The charter school movement turns 25
Tariq Muhammad of Detroit will be off to Harvard University in a few weeks, but the wheels for his trip to Cambridge were actually set in motion a quarter-century ago.
Tariq is a charter school graduate, having received his diploma from the Detroit Edison Public School Academy (DEPSA). Tariq is as gifted a scholar as we have in our state, and had his pick of any college in the country. He chose Harvard, where he’ll be studying human biology with aspirations to become a physician in the future.
For students in Detroit and Michigan’s other high-poverty urban centers, success stories like this are too few and far between. Were he not given the choice of the right school, Tariq’s journey might have been quite different.
But because he had the choice of a high-performing charter school like DEPSA, where college acceptance and academic excellence is the standard, Tariq was able to flourish. And as we celebrate Tariq’s academic success, a little history lesson is in order.
The nation’s first charter school legislation was signed into law 25 years ago in Minnesota (Michigan followed suit in 1994). To observe the 25th anniversary, thousands of charter school educators and advocates gathered in Nashville last week for the National Alliance for Public Charter Schools’ annual conference.
We were there to celebrate the success that the charter school movement has enjoyed over the past quarter-century, and to look ahead with optimism and hope at what we need to do better over the next 25 years.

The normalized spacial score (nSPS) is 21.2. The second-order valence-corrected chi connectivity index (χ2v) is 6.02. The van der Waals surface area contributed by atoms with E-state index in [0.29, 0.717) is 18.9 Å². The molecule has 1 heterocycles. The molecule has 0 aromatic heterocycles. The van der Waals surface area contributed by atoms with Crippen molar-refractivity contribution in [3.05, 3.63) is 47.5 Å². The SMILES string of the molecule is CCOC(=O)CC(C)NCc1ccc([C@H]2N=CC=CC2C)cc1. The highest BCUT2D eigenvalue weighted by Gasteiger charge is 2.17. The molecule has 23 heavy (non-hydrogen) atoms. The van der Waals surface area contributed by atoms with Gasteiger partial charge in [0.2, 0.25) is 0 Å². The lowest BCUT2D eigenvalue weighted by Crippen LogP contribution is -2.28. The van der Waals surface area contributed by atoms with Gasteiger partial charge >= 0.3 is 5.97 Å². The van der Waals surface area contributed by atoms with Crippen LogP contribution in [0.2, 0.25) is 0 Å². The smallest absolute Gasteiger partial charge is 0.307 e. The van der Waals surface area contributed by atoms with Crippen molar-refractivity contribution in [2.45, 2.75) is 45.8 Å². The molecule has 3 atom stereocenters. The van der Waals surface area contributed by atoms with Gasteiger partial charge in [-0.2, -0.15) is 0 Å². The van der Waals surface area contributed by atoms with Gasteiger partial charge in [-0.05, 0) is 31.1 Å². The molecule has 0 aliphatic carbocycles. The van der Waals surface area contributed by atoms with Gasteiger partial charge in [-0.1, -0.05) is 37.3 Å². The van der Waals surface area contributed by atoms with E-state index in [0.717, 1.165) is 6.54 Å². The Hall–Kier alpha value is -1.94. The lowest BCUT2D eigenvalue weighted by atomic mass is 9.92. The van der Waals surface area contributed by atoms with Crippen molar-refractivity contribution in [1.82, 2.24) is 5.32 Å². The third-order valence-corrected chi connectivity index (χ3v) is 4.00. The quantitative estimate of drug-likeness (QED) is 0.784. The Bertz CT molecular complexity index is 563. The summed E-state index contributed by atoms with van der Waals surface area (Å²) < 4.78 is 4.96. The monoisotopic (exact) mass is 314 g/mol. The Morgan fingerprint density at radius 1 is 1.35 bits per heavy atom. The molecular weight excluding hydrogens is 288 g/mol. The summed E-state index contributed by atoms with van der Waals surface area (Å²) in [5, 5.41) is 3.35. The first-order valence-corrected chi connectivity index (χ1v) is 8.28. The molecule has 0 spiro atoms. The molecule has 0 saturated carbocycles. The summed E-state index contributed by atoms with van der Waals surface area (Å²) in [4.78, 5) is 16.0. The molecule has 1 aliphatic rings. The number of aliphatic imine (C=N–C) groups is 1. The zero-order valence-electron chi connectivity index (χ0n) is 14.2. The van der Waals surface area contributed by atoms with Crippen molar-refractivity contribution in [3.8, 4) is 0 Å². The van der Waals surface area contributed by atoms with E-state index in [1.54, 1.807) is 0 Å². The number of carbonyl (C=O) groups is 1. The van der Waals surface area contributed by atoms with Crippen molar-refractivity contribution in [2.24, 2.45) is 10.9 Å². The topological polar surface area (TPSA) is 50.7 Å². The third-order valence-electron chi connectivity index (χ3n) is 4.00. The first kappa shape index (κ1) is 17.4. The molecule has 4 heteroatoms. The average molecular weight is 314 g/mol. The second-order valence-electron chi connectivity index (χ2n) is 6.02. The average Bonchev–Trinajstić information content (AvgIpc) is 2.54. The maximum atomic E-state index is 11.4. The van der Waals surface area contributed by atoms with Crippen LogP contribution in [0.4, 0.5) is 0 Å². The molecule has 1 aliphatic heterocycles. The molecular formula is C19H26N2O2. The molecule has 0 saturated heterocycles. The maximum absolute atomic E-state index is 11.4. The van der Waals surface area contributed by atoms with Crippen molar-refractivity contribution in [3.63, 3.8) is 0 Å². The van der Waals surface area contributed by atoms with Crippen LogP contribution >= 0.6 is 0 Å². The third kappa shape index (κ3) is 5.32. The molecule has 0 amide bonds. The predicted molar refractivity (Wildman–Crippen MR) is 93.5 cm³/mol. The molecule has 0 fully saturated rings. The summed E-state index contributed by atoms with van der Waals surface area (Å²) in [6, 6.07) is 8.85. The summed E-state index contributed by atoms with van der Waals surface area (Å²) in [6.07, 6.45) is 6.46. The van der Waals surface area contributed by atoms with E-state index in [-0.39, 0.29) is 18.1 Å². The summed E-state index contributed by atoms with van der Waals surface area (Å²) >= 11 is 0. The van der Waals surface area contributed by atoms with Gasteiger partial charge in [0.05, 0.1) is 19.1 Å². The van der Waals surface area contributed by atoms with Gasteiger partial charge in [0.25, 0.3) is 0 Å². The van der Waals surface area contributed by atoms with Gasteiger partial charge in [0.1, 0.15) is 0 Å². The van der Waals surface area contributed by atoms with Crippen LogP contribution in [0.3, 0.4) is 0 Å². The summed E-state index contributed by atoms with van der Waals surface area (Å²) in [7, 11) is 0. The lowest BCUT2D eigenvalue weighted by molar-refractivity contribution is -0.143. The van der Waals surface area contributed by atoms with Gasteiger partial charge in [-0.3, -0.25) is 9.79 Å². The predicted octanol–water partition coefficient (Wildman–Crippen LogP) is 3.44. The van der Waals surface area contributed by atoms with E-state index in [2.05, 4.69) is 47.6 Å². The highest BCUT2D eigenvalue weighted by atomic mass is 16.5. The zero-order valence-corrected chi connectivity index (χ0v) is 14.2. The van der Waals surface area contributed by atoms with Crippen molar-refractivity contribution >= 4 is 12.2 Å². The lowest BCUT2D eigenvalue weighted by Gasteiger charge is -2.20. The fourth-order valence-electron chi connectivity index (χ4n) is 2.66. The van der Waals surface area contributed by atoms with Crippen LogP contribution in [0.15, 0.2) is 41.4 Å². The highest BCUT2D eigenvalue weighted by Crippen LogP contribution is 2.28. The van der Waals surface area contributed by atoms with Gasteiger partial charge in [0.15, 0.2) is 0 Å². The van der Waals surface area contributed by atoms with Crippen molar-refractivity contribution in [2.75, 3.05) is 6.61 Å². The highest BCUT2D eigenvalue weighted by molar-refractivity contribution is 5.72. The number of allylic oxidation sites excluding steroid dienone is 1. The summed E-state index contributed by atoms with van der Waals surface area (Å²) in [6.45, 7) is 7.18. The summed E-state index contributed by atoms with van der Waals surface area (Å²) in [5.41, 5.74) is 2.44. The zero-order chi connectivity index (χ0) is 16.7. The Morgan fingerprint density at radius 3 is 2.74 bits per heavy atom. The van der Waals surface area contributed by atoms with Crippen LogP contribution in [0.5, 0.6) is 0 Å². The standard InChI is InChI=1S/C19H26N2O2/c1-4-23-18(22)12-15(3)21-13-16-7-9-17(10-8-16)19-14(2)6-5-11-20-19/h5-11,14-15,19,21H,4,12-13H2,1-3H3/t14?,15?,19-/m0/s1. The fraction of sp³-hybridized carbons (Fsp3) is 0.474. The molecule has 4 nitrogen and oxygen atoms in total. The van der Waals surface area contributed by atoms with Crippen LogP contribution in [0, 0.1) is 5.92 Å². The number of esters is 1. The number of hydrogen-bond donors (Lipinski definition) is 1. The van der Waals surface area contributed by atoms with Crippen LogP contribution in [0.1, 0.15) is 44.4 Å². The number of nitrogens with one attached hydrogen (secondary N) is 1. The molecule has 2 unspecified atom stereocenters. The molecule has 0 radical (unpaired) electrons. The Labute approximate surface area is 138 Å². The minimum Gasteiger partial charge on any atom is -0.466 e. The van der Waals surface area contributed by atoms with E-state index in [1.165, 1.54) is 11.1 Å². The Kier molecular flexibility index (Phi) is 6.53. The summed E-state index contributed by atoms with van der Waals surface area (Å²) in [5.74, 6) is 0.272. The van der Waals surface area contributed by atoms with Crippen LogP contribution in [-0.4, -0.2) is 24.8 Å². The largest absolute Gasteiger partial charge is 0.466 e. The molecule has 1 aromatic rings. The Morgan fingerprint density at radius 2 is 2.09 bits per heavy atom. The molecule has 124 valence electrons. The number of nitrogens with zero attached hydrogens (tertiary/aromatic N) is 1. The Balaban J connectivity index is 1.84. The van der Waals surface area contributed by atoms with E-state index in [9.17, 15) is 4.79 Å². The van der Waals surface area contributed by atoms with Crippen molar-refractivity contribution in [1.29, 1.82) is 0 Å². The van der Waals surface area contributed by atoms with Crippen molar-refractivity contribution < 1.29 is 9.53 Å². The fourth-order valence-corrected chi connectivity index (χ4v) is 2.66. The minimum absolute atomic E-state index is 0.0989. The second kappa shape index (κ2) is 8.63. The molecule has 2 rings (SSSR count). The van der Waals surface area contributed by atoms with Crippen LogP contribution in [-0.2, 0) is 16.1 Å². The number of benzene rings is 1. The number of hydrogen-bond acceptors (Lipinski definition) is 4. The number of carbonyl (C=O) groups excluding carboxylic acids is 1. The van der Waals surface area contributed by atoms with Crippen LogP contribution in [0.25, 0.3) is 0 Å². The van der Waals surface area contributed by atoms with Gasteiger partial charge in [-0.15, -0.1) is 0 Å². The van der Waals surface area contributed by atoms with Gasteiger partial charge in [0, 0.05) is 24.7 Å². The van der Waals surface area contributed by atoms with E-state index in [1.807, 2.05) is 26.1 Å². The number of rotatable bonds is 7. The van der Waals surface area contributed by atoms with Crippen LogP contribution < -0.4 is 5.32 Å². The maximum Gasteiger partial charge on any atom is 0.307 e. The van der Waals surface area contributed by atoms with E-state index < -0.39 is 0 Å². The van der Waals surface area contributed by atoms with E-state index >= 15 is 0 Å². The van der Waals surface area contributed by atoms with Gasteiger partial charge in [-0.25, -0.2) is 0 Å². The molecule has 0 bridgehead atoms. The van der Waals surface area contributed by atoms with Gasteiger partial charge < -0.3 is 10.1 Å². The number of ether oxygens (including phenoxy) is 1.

And with graduation season now wrapping up, it’s an appropriate time to look at some of Michigan’s charter school graduates from the Class of 2016.
In each case, these students found their success at a charter school. And in each case, their outcomes might have been much different had they not been given the option of choosing the right school. Each of these students illustrates what makes charter schools special.
Faith Steppes was the Valedictorian at Cornerstone Health + Technology High School in Detroit — an innovative school that uses a partnership with the Detroit Medical Center to give students a head start on a career in medicine. She will head to college to become an OBGYN or a neonatal intensive care nurse. Had she been at a traditional school, she never would have received that head start into the medical field.
Nastassja Chambers landed at Arbor Preparatory High School in Ypsilanti because her parents wanted her to attend a college-prep school. They made a great choice. Arbor Prep is ranked as one of the 10 best high schools in the state, and Chambers led the school to a state championship in basketball this year. Now she’s off to Wayne State on a full ride to study sports medicine.
West Michigan Aviation Academy in Grand Rapids is a terrific school located at the airport in Grand Rapids. One of this year’s graduates was Grace Mahirwe, a refugee from Kenya. She came to the United States in 2012 not speaking a word of English, and her family settled in Grand Rapids.
She found a new home at WMAA, which has an English-as-a-second-language program designed specifically for students like Mahirwe. She earned her diploma, and now she’s going to college to study biomedical engineering. Other schools might have shied away from such a student or counseled her out, but at WMAA, she was embraced, loved — and educated.
We ended the year with 300 charter schools in Michigan, educating about 10 percent of all students in the state. Yes, there’s a lot of hard work that still needs to be done — and the charter school community is committed to doing that work. But before we put away the caps and gowns, it’s appropriate to celebrate and reflect on the success stories, too.
Dan Quisenberry is president of Michigan Association of Public School Academies.